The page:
Mercury is the 1st, or innermost, planet of our solar system, it is the also the smallest. Mercury’s distance from the Sun changes as it rounds its orbit. Because it is so close to the Sun, it is constantly bombarded with by solar wind.
Mercury’s surface is heavily scarred with craters, from collisions during the first hundred million years of the Solar System’s existence.
The planet is named after the god of commerce, travel and thievery from Roman mythology, the Greek counterpart is Hermes, the messenger of the Gods. The planet is most likely named this because it travels so quickly across the sky.
Mercury has been mentioned as early as the 2nd millennium BC by the Sumerians, and documented by the Babylonians, who at the time called the planet Nabu.
The one spacecraft to have visited was the Mariner 10, in 1974, which photographed half the planet. During it daytime it is is hot that lead would run like water over the rocks. But at night its surface is colder the icy planet Jupiter.
Mercury is the second densest planet, so it has a large metallic core, presumably made of iron. When heated or cooled, iron changes its size, more than rock. As the hot core cooled over hundreds of millions of years, it began to shrink, making the crust become loose and wrinkled with deep ridges. Because Mercury has virtually no atmosphere, to reflect the Sun, so the sky of the planet is black. Some of these deep ridges and craters have been in darkness for billions of years.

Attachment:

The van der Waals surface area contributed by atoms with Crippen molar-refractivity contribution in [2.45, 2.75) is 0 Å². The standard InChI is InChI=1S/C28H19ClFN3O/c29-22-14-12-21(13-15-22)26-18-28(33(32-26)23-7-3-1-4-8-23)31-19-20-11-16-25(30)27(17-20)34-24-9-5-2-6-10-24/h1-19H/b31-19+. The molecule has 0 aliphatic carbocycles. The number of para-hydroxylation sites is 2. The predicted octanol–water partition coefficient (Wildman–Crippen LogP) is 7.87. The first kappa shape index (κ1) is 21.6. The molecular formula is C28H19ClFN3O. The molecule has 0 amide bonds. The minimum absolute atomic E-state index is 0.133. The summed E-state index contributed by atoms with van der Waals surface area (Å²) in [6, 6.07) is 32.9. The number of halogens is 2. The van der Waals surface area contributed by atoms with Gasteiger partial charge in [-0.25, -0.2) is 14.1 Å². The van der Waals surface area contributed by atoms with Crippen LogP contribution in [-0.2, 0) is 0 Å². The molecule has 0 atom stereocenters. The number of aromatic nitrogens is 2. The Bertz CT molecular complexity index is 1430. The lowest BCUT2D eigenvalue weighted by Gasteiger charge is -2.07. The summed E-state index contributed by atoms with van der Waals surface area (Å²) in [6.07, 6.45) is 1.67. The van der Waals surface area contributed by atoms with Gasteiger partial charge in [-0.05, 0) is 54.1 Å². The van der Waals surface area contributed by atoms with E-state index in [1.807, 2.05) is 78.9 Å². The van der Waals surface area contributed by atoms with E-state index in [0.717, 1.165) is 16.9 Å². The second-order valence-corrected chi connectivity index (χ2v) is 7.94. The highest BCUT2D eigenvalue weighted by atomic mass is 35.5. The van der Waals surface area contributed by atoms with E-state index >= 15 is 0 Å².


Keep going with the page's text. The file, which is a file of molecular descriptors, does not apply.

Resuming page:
The smooth plains between the ridges have suggested that the planet at one time might have been volcanic. Following the formation of the Solar System lava flows would have filled in the heavily cratered areas remaining after the bombardment of the planets.
The foremost feature of Mercury is the Caloris Basin, an ancient lava filled crater approximately 800 miles across. It is suggest that is was created when a large body crashed into Mercury. The shock wave from the crash traveled around the planet and met on the opposite point, throwing up an upheaval of ridges. Mariner 10 never saw the Caloris Basin fully, due to the basin being in half darkness at the time.
The length of Mercury’s year is shorter than its day. The planets year equals 88 Earth days, but from sunrise to sunrise on Mercury takes 176 Earth days. The diameter of the planet is 3,030 miles and the surface temperature is between -300 degrees F to 800 degrees F. Mercury’s distance from the Earth is 28 million miles.